'This is the only option we are left with.'
'No one is listening to us, I paid almost 90 per cent of the home amount in the hope of getting it on time.'
'I never missed a payment... I feel cheated.'
Karan Choudhury reports on the plight of thousands of home owners who have bought flats in projects owned by Jaypee Infratech and the Amrapali Group.
Illustration: Uttam Ghosh/Rediff.com
When Jay Prakash Gupta booked a flat in the Amrapali Group's sprawling 56-acre Centurian Park project in Greater Noida West in 2011, his daughter Aarna was a year old.
Promised everything from a fully equipped state-of-the-art club, manicured greens with ample sports facilities, a modern furnished home to a possession date of December 2013, Gupta, an IT consultant, hoped to give his daughter a slice of the good life soon.
Aarna is now eight and the family is still living in a rented flat.
After a seven-year wait, during which Gupta made more than 100 trips to the swanky head office of the builder in Noida, bordering Delhi, and thousands of distressed phone calls to the project managers, he's now turning to God, literally, for help.
Left with almost no option, he and more than 1,000 residents of the various Amrapali projects organised a yagya last month, a grand ritual for divine intervention in their hour of need.
"This is the only option we are left with. No one is listening to us, I paid almost 90 per cent of the home amount in the hope of getting it on time. I never missed a payment... I feel cheated," Gupta said.
Thousands of homeowners across housing projects owned by Jaypee Infratech and the Amrapali Group are running out of options as both head to the National Company Law Tribunal.
Jaypee Infratech and Amrapali are among the 12 big corporate loan defaulters against which the Reserve Bank of India has ordered initiation of insolvency proceedings.
Jaypee had a debt of about Rs 8,000 crore (Rs 80 billion) as of March 2017.
Representatives from both these projects have met everyone from Noida land authorities, senior police officials in the economic offences wing, civic authorities, the erstwhile chief minister of Uttar Pradesh, Akhilesh Yadav, and the current CM, Yogi Adityanath.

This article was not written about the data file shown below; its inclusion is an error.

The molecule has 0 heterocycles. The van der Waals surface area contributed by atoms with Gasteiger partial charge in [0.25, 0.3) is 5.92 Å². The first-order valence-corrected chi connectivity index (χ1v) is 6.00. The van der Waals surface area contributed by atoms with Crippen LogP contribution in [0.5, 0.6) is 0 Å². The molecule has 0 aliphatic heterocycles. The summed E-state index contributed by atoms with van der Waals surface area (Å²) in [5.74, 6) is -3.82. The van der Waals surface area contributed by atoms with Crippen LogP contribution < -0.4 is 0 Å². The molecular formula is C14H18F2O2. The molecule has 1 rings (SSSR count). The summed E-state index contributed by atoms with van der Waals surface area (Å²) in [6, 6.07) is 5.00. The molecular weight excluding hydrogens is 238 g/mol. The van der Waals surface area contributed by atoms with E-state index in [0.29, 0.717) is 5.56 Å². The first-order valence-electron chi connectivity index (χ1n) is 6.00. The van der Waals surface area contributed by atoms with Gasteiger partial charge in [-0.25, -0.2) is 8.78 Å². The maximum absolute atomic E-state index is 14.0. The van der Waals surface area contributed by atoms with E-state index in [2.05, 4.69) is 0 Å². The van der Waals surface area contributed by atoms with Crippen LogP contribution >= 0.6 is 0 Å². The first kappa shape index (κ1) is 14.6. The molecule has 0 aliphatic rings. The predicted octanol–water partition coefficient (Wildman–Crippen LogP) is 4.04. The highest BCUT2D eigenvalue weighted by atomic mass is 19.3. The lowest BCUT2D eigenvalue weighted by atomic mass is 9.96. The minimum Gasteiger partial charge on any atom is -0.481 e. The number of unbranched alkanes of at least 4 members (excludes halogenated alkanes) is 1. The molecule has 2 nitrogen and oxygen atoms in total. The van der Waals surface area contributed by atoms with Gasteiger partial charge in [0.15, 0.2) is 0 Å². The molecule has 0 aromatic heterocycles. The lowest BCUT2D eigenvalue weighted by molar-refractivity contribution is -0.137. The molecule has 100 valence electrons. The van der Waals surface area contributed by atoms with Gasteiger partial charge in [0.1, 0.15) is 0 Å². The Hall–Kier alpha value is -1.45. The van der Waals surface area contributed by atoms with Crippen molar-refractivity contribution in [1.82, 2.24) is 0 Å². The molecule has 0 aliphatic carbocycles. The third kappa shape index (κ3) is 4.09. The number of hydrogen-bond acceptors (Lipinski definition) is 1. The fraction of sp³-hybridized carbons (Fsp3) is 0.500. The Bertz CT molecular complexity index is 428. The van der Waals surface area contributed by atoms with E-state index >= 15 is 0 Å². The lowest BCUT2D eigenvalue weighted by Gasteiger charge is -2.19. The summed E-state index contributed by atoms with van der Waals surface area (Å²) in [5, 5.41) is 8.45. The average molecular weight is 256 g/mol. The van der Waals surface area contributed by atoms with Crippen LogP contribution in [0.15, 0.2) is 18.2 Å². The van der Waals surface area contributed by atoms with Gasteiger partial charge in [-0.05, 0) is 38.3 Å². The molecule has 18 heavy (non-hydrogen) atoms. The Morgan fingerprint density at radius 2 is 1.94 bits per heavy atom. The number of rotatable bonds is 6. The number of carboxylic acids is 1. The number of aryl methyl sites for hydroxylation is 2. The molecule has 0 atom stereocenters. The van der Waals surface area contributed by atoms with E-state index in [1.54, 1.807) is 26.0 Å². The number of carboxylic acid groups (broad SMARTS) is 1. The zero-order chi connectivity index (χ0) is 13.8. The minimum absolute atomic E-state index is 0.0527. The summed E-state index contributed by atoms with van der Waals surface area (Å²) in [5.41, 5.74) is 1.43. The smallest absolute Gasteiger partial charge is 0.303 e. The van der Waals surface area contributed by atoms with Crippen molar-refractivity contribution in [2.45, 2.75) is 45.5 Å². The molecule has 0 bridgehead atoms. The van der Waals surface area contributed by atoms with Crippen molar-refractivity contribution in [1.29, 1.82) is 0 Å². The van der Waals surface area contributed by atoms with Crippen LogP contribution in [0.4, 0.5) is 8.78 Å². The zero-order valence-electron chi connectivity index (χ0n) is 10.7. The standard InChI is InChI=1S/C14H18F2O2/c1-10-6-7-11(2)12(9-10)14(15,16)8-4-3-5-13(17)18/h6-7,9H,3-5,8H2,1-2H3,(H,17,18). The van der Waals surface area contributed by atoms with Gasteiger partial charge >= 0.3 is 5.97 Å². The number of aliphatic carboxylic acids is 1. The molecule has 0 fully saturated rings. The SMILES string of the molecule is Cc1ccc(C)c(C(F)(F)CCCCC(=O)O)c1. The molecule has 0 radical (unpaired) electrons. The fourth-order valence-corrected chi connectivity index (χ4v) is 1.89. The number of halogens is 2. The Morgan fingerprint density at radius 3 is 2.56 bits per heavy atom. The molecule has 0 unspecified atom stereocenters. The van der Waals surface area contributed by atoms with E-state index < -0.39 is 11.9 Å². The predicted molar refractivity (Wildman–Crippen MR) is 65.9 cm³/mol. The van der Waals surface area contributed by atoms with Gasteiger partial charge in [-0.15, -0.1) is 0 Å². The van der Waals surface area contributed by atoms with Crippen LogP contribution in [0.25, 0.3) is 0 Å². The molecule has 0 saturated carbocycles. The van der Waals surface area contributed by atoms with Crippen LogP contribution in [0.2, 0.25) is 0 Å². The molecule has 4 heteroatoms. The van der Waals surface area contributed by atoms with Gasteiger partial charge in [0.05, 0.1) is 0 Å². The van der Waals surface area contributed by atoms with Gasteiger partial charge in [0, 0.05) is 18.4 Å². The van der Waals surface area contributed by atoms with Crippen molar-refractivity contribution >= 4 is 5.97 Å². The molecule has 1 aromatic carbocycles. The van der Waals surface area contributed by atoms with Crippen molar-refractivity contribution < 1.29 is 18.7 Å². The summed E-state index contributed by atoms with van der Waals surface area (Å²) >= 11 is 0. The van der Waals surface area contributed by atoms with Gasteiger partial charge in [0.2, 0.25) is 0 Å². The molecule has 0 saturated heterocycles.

But, till date, no one has found any solution or has been assured of any concrete action.
"We finally thought, we have tried everything, now let's just ask God for help," said Acharya Shiv Kumar Sharma, the priest who conducted the ceremony. He also owns a flat in Amrapali's Dream Valley project.
Every weekend, homebuyers in Jaypee Infratech's projects meet at the site to either hold a protest or discuss the next plan of action.
They are now planning and organising a series of agitations to "create noise and shake the authorities out of their slumber," one of the buyers said.
"I pay Rs 15,000 as rent and around Rs 20,000 as EMI. I put my life's savings in the project. For me, this is my end all and be all. I have no other option but to fight," said Amrit Kumar, a homebuyer in a Jaypee project.
"My weekends are spent going to protests, meetings and reaching out to the builder's office. If I could, I would devote 100 per cent of my time to this," he added.
Consumer rights activists are demanding immediate government intervention in these real estate projects that have impacted around 60,000 people.
"Homebuyers are financially starved; they do not have the wherewithal to fight these developers. The government, at the prime minister's level, now needs to intervene and come out with laws that would help these people either get their money back or get the projects completed," said Bejon Misra, consumer rights expert and founder of the Consumer Online Foundation.
"This should be treated as a national issue now," he said.
Homebuyers are not the only ones suffering.
Joining them in their protest were more than 100 employees of the Amrapali group who have not been paid their salaries for 11 months.
The company has also allegedly withheld their provident fund money and has not given their Form-16s.